Friendship would be a recurring theme for John during this period, both with Taupin (to whom Sleeping With the Past is dedicated) and with Ryan White, the Indiana teen whose AIDS diagnosis made headlines and raised awareness of the disease and its causes during a time when HIV ignorance was widespread. White’s death in April 1990 helped spur John to seek help for his long-standing substance abuse problems, and he entered rehab later in the year — an experience he’d write about in his book Love Is the Cure: On Life, Loss, and the End of AIDS.
John would emerge from that experience a changed man in more ways than one, and although the ’90s were ultimately an even more successful decade for him — owing partly to the blockbuster success of his work on the Lion King soundtrack — he no longer pursued or expected hit records the way he once had. As the years wore on, he’d increasingly make music on his own terms, with little-to-no-thought of pop stardom.
“By this time, I had known for years that my little run was up. I studied the charts, I’m a fan, and I know that people have their little time in the sun when they can do no wrong. It maybe lasts for five albums, six albums, and then someone else comes in,” he later pointed out. “It was the last album before rehab, but it was a good album.”
For more information on the album, the band, tour and more, be sure to visit Mark Schmidt’s site dedicated to Sleeping With The Past:
Tour Reviews (5):
Madison Square Garden – New York City, New York – October 10, 1989
Elton John, Still Colorful and Popular
by Stephen Holden
It seems like only yesterday, but it was actually 19 years ago that Elton John scored his first major hit with ”Your Song.” Every year since then, the singer and pianist has had at least one moderate hit and more often than not he has had two or three.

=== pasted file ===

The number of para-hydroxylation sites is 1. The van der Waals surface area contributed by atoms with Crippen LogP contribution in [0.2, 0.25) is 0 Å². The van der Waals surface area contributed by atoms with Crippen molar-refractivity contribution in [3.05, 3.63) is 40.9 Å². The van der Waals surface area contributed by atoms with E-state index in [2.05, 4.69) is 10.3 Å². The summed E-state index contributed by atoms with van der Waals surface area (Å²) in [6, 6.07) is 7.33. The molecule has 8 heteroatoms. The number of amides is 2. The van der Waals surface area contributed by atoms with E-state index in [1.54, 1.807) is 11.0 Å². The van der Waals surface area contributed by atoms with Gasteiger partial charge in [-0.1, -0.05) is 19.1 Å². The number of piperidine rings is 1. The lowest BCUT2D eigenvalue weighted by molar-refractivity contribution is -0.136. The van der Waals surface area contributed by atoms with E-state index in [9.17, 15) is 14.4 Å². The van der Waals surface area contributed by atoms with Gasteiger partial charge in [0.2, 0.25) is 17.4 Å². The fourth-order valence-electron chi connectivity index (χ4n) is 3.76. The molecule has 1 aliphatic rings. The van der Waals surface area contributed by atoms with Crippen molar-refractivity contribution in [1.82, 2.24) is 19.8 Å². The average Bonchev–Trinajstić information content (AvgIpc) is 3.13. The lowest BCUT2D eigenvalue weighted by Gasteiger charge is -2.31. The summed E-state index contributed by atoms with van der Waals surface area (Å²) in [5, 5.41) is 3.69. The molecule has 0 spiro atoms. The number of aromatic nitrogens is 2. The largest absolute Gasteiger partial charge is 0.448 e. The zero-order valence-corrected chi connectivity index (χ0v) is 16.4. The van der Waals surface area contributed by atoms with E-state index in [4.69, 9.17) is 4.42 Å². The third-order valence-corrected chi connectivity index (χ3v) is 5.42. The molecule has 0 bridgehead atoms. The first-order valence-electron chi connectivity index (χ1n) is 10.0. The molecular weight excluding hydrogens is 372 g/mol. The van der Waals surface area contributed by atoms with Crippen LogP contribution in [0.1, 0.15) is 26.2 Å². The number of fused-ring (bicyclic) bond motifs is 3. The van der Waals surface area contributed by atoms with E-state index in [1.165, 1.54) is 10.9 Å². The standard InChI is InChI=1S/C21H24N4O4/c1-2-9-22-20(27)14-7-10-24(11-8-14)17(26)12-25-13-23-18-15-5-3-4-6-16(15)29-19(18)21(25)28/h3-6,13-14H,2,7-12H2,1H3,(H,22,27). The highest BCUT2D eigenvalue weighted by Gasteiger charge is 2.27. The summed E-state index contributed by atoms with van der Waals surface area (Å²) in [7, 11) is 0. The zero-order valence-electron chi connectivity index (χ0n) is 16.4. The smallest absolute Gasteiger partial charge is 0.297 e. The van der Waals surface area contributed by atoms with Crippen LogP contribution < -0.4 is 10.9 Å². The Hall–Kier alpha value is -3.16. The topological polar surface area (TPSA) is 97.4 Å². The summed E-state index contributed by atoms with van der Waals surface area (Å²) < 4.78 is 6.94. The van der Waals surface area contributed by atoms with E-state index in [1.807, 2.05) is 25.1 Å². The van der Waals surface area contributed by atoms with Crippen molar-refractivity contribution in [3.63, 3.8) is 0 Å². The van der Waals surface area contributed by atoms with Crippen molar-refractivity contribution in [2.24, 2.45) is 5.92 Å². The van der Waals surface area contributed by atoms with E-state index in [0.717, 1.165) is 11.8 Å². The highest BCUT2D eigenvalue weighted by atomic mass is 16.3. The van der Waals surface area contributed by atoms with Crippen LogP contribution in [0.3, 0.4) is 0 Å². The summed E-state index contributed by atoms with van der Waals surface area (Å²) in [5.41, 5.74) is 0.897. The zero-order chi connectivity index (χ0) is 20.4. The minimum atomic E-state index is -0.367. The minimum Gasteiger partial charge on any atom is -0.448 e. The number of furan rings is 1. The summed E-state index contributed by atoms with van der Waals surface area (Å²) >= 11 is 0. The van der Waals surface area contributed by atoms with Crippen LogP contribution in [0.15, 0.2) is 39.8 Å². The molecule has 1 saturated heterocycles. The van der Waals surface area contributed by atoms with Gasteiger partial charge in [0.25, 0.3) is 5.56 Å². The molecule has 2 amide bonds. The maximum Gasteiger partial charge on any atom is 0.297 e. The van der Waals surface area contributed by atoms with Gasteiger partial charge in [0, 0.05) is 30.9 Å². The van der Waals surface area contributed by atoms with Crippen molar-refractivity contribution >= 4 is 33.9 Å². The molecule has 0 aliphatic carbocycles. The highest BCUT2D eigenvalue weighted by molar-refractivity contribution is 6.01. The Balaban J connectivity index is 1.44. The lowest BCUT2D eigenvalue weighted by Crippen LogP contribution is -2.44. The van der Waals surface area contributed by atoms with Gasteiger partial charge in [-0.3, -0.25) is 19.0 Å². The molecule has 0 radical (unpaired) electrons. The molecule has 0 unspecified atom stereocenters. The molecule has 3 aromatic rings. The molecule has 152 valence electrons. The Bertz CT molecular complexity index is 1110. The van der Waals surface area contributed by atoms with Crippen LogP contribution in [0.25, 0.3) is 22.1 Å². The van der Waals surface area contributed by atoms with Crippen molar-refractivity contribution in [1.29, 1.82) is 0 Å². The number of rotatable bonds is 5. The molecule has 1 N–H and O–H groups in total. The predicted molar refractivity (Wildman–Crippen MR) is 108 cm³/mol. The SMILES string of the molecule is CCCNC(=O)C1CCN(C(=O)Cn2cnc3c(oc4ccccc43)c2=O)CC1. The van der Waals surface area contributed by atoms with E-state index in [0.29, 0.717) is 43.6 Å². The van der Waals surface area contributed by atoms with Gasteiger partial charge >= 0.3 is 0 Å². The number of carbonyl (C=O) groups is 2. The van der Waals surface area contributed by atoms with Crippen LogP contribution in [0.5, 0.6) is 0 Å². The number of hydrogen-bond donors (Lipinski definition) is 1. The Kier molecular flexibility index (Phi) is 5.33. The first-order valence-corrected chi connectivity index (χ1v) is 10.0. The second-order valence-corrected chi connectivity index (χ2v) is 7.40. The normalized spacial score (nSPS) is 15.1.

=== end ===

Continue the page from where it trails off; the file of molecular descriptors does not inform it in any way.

Mr. John’s remarkable longevity is no accident. He and his longtime writing partner, Bernie Taupin, are masters of a jolly assembly-line pop that streamlines rock, country and gospel idioms into a catchy personal style. And Mr. John, whose pianism and personal flamboyance join the worlds of Jerry Lee Lewis and Liberace, remains a consummate pop entertainer.
Although Mr. John has sharply toned down his clownishness in recent years, he still cut a colorful figure on Friday evening at Madison Square Garden. In a bright green suit and sunglasses, with his hair dyed platinum under a feathered hat, he suggested Truman Capote as a silent-movie clown. And in the evening’s more exuberant musical moments, his piano became an acrobatic platform.
Musically, the concert was a machine-tooled procession of Mr. John’s hits, dotted with selections from his newest album, ”Sleeping With the Past,” in which he returns to the Southern gospel-influenced style of some of his best 1970’s music. Although Mr. John was supported by a strong pop-rock band and three soul backup singers, they were almost icing on the cake given his ability to deliver fully-fleshed renditions of his songs with just a single keyboard.
The high point of the show was a sequence of ballads that Mr. John performed solo and that included ”Sorry Seems to Be the Hardest Word,” ”Daniel,” ”Candle in the Wind” and ”Your Song.” ”Candle in the Wind,” his elegy to Marilyn Monroe, was especially poignant. Not only does the song contain one of Mr. John’s strongest melodies, but Mr. Taupin’s reflections on the distance between show-business glamour and personal reality stands as one of the most astute pop statements on the subject.
Source: New York Times, October 10, 1989
Capitol Centre – Landover, Maryland – October 17, 1989 (2 Reviews)
Elton John Sings Many Old Songs In A New Way, And It’s Way Off
by Nestor Aparicio
LANDOVER, MD – Now that Elton John has dropped the flair in his costumes, selling much of his collection of funny hats and gaudy clothing in a well-publicized auction last year, he apparently has decided to dress up his music instead.
Much of his 2 1/2 –hour, 23-song show last night at the Capital Centre featured grossly over arranged renditions of his more popular songs, murdering several classics.
Take “Island Girl,” a 1975 hit with a pop groove that pushed it straight up the charts. Led by backing keyboardist Fred Mandel’s over-amplified synthesizer, it took much of the crowd of nearly 20,000 a verse and a half before they even recognized the song.
Mandel’s synth sounds also buried John’s piano in “The Bitch Is Back,” “I Guess That’s Why They Call It The Blues,” and “Benny And The Jets,” the opening song.
Later in the set, performing “Sad Songs (Say So Much),” it appeared John couldn’t make up his mind which way to go. He began the song with a bluesy, gospel intro with help from his three female accompanists, and ended an otherwise ballad-type tune with guitar riffs that bordered on heavy metal.
The imbalance ruled the show.
While the aforementioned were messy and quite frankly, better off listended to at home on the cd player, several of John’s ballads sang through with beautiful clarity.